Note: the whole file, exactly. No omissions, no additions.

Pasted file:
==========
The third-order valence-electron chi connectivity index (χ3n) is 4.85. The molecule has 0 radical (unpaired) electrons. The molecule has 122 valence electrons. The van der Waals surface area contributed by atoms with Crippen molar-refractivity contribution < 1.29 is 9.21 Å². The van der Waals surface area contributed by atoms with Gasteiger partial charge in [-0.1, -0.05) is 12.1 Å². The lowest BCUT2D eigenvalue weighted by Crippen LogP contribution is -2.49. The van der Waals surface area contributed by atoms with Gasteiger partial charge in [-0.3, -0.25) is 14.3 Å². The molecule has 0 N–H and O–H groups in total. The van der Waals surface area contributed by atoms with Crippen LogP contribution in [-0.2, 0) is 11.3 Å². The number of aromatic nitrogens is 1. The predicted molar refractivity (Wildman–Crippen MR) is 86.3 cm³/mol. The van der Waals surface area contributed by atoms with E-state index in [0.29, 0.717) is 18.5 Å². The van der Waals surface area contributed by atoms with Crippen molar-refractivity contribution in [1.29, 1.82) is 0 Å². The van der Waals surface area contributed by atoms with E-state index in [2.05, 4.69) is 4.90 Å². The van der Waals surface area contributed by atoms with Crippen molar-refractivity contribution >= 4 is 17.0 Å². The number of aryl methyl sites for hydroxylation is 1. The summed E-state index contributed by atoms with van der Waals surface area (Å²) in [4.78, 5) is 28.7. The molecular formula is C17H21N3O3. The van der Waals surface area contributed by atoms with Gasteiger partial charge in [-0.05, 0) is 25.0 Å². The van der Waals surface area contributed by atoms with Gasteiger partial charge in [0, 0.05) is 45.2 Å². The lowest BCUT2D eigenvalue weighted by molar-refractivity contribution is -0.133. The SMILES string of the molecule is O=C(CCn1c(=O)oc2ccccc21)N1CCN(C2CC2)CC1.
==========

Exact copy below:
The third-order valence-electron chi connectivity index (χ3n) is 4.85. The molecule has 0 radical (unpaired) electrons. The molecule has 122 valence electrons. The van der Waals surface area contributed by atoms with Crippen molar-refractivity contribution < 1.29 is 9.21 Å². The van der Waals surface area contributed by atoms with Gasteiger partial charge in [-0.1, -0.05) is 12.1 Å². The lowest BCUT2D eigenvalue weighted by Crippen LogP contribution is -2.49. The van der Waals surface area contributed by atoms with Gasteiger partial charge in [-0.3, -0.25) is 14.3 Å². The molecule has 0 N–H and O–H groups in total. The van der Waals surface area contributed by atoms with Crippen LogP contribution in [-0.2, 0) is 11.3 Å². The number of aromatic nitrogens is 1. The predicted molar refractivity (Wildman–Crippen MR) is 86.3 cm³/mol. The van der Waals surface area contributed by atoms with E-state index in [0.29, 0.717) is 18.5 Å². The van der Waals surface area contributed by atoms with Crippen molar-refractivity contribution in [1.29, 1.82) is 0 Å². The van der Waals surface area contributed by atoms with E-state index in [2.05, 4.69) is 4.90 Å². The van der Waals surface area contributed by atoms with Crippen molar-refractivity contribution >= 4 is 17.0 Å². The number of aryl methyl sites for hydroxylation is 1. The summed E-state index contributed by atoms with van der Waals surface area (Å²) in [4.78, 5) is 28.7. The molecular formula is C17H21N3O3. The van der Waals surface area contributed by atoms with Gasteiger partial charge in [-0.05, 0) is 25.0 Å². The van der Waals surface area contributed by atoms with Gasteiger partial charge in [0, 0.05) is 45.2 Å². The lowest BCUT2D eigenvalue weighted by molar-refractivity contribution is -0.133. The SMILES string of the molecule is O=C(CCn1c(=O)oc2ccccc21)N1CCN(C2CC2)CC1.